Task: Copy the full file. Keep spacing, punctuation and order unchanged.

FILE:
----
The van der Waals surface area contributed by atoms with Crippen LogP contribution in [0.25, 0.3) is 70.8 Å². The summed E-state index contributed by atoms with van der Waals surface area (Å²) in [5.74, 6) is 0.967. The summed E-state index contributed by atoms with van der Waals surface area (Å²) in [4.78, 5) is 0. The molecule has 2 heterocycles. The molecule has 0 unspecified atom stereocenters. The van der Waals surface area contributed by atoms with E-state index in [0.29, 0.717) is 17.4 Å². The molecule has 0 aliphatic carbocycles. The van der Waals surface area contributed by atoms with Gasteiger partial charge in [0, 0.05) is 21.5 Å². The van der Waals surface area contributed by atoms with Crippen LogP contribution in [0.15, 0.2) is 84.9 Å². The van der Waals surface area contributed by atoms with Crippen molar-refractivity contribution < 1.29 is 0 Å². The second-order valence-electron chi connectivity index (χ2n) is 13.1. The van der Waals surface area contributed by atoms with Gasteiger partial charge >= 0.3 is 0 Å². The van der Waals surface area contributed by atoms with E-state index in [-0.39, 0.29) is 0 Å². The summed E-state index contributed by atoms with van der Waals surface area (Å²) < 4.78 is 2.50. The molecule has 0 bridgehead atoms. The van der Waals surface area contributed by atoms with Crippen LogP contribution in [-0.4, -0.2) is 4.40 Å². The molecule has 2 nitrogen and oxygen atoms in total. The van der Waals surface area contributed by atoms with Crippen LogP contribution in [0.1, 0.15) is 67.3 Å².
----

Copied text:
The van der Waals surface area contributed by atoms with Crippen LogP contribution in [0.25, 0.3) is 70.8 Å². The summed E-state index contributed by atoms with van der Waals surface area (Å²) in [5.74, 6) is 0.967. The summed E-state index contributed by atoms with van der Waals surface area (Å²) in [4.78, 5) is 0. The molecule has 2 heterocycles. The molecule has 0 unspecified atom stereocenters. The van der Waals surface area contributed by atoms with E-state index in [0.29, 0.717) is 17.4 Å². The molecule has 0 aliphatic carbocycles. The van der Waals surface area contributed by atoms with Gasteiger partial charge in [0, 0.05) is 21.5 Å². The van der Waals surface area contributed by atoms with Crippen LogP contribution in [0.15, 0.2) is 84.9 Å². The van der Waals surface area contributed by atoms with Crippen molar-refractivity contribution < 1.29 is 0 Å². The second-order valence-electron chi connectivity index (χ2n) is 13.1. The van der Waals surface area contributed by atoms with Gasteiger partial charge >= 0.3 is 0 Å². The van der Waals surface area contributed by atoms with E-state index in [-0.39, 0.29) is 0 Å². The summed E-state index contributed by atoms with van der Waals surface area (Å²) < 4.78 is 2.50. The molecule has 0 bridgehead atoms. The van der Waals surface area contributed by atoms with Crippen LogP contribution in [-0.4, -0.2) is 4.40 Å². The molecule has 2 nitrogen and oxygen atoms in total. The van der Waals surface area contributed by atoms with Crippen LogP contribution in [0.1, 0.15) is 67.3 Å².